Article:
Music, celebration and healing
the Sudanese lyre

18 June – 16 August 2015

The Asahi Shimbun Displays
Objects in focus

Supported by

This display features a magnificent 19th-century lyre from Nubia in northern Sudan, adorned with a diverse selection of coins, charms and beads.

This stunning lyre, known as a kissar, was owned and played by a singer, minstrel and spirit healer in Nubia (northern Sudan). He played it at important occasions such as weddings, and at ceremonies associated with the cults collectively referred to as Zār in Ethiopia, Sudan and Egypt. These cults, and the trance dances associated with them, were aimed at calming the restless spirits within those possessed who would come to seek treatment from the spirit healers. Zār ceremonies remain popular today in the wider region.

This type of lyre, also known as the tanbura outside Nubia, would have been the leading instrument in a small band which might also have included drums and tambourines. It is festooned with charms and wooden prayer beads, as well as numerous other pendant decorations, including cowrie shells, probably from the Maldives, a very small pistol(?) mechanism, bells, glass beads and coins from a wide area – Yemen, Egypt, the UK and even Indonesia. In common with many African objects it is anthropomorphic, with eyes, nose and outstretched arms. The name kissar means ‘skull’ and refers to the bulbous resonator of the instrument.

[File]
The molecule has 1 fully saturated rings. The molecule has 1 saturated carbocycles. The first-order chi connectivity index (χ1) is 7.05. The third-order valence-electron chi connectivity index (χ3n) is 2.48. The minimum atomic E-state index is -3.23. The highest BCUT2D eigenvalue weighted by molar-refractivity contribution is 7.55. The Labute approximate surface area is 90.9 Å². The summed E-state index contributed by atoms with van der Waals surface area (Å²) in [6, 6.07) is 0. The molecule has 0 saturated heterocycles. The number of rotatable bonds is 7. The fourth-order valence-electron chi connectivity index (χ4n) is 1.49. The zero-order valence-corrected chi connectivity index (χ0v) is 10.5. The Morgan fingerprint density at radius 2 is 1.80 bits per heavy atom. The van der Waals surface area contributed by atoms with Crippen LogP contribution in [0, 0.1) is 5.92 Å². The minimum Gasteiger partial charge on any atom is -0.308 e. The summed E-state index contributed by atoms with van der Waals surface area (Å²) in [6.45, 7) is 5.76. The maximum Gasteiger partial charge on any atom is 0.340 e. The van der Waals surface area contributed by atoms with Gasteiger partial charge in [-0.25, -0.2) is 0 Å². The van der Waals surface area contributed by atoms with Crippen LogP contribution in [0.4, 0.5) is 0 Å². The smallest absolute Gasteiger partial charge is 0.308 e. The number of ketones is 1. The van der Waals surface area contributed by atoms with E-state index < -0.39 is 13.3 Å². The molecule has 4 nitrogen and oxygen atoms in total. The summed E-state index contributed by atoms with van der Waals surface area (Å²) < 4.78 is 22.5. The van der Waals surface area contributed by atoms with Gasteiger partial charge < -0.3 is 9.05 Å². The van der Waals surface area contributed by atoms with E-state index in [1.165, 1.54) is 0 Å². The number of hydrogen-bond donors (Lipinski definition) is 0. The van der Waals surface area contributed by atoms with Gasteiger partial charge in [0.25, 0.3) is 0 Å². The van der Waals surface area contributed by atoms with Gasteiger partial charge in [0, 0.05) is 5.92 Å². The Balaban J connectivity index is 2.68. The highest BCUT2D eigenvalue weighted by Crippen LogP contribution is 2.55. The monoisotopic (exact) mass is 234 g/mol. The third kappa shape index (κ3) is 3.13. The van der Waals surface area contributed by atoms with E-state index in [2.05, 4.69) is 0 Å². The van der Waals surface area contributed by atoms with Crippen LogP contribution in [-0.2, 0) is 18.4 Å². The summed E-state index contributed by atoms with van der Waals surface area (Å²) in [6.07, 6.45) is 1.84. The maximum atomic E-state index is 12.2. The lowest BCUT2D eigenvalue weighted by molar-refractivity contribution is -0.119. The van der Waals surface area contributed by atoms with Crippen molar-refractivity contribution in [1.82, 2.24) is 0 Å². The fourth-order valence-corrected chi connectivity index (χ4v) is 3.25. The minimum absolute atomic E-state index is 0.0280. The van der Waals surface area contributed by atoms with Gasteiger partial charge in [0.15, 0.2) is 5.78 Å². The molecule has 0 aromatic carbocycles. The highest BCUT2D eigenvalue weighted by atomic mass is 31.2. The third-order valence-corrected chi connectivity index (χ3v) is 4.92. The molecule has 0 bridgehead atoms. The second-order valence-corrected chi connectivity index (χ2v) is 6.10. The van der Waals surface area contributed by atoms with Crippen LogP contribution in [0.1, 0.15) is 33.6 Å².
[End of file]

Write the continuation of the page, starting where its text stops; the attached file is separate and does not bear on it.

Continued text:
The display explores the historical and contemporary cultural significance of the lyre, and showcases the artistic qualities of one of the most remarkable objects in the Museum’s collection. In addition to highlighting the lyre’s relationship with alternative spirit healing, music and dance, the display demonstrates the development and continued use of a very ancient style of musical instrument.


Nubian lyre made of wood, skin, glass beads, cowrie shells, coins, gut and iron. Sudan, probably late 19th century.

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